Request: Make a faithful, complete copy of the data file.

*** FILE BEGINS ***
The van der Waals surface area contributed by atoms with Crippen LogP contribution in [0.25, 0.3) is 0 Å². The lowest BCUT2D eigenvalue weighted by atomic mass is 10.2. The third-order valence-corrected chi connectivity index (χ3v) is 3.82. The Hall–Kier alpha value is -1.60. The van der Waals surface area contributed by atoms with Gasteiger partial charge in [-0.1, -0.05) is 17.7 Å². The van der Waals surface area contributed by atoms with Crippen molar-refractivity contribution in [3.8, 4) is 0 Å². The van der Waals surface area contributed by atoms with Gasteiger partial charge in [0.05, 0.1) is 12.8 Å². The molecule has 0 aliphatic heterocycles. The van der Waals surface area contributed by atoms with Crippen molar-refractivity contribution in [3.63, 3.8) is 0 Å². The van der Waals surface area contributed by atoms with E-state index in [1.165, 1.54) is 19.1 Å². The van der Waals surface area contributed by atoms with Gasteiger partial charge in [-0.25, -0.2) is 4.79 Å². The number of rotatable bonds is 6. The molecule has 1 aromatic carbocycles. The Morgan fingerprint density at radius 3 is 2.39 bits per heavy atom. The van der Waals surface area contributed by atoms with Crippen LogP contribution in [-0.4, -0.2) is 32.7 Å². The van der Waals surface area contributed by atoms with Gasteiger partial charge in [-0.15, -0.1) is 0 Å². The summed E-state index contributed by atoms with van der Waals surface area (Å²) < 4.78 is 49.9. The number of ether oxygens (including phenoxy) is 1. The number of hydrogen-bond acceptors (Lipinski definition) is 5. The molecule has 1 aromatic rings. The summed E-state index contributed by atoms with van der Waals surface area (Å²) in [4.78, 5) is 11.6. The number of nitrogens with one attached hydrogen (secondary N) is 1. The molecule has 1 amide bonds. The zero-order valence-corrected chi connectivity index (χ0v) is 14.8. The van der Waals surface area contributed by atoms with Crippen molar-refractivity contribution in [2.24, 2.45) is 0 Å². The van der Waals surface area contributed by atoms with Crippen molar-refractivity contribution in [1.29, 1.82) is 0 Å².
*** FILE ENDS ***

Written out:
The van der Waals surface area contributed by atoms with Crippen LogP contribution in [0.25, 0.3) is 0 Å². The lowest BCUT2D eigenvalue weighted by atomic mass is 10.2. The third-order valence-corrected chi connectivity index (χ3v) is 3.82. The Hall–Kier alpha value is -1.60. The van der Waals surface area contributed by atoms with Gasteiger partial charge in [-0.1, -0.05) is 17.7 Å². The van der Waals surface area contributed by atoms with Crippen molar-refractivity contribution in [3.8, 4) is 0 Å². The van der Waals surface area contributed by atoms with Gasteiger partial charge in [0.05, 0.1) is 12.8 Å². The molecule has 0 aliphatic heterocycles. The van der Waals surface area contributed by atoms with Crippen molar-refractivity contribution in [3.63, 3.8) is 0 Å². The van der Waals surface area contributed by atoms with E-state index in [1.165, 1.54) is 19.1 Å². The van der Waals surface area contributed by atoms with Gasteiger partial charge in [-0.25, -0.2) is 4.79 Å². The number of rotatable bonds is 6. The molecule has 1 aromatic carbocycles. The Morgan fingerprint density at radius 3 is 2.39 bits per heavy atom. The van der Waals surface area contributed by atoms with Crippen LogP contribution in [-0.4, -0.2) is 32.7 Å². The van der Waals surface area contributed by atoms with Gasteiger partial charge in [-0.15, -0.1) is 0 Å². The summed E-state index contributed by atoms with van der Waals surface area (Å²) < 4.78 is 49.9. The number of ether oxygens (including phenoxy) is 1. The number of hydrogen-bond acceptors (Lipinski definition) is 5. The molecule has 1 aromatic rings. The summed E-state index contributed by atoms with van der Waals surface area (Å²) in [4.78, 5) is 11.6. The number of nitrogens with one attached hydrogen (secondary N) is 1. The molecule has 1 amide bonds. The zero-order valence-corrected chi connectivity index (χ0v) is 14.8. The van der Waals surface area contributed by atoms with Crippen molar-refractivity contribution in [2.24, 2.45) is 0 Å². The van der Waals surface area contributed by atoms with Crippen molar-refractivity contribution in [1.29, 1.82) is 0 Å².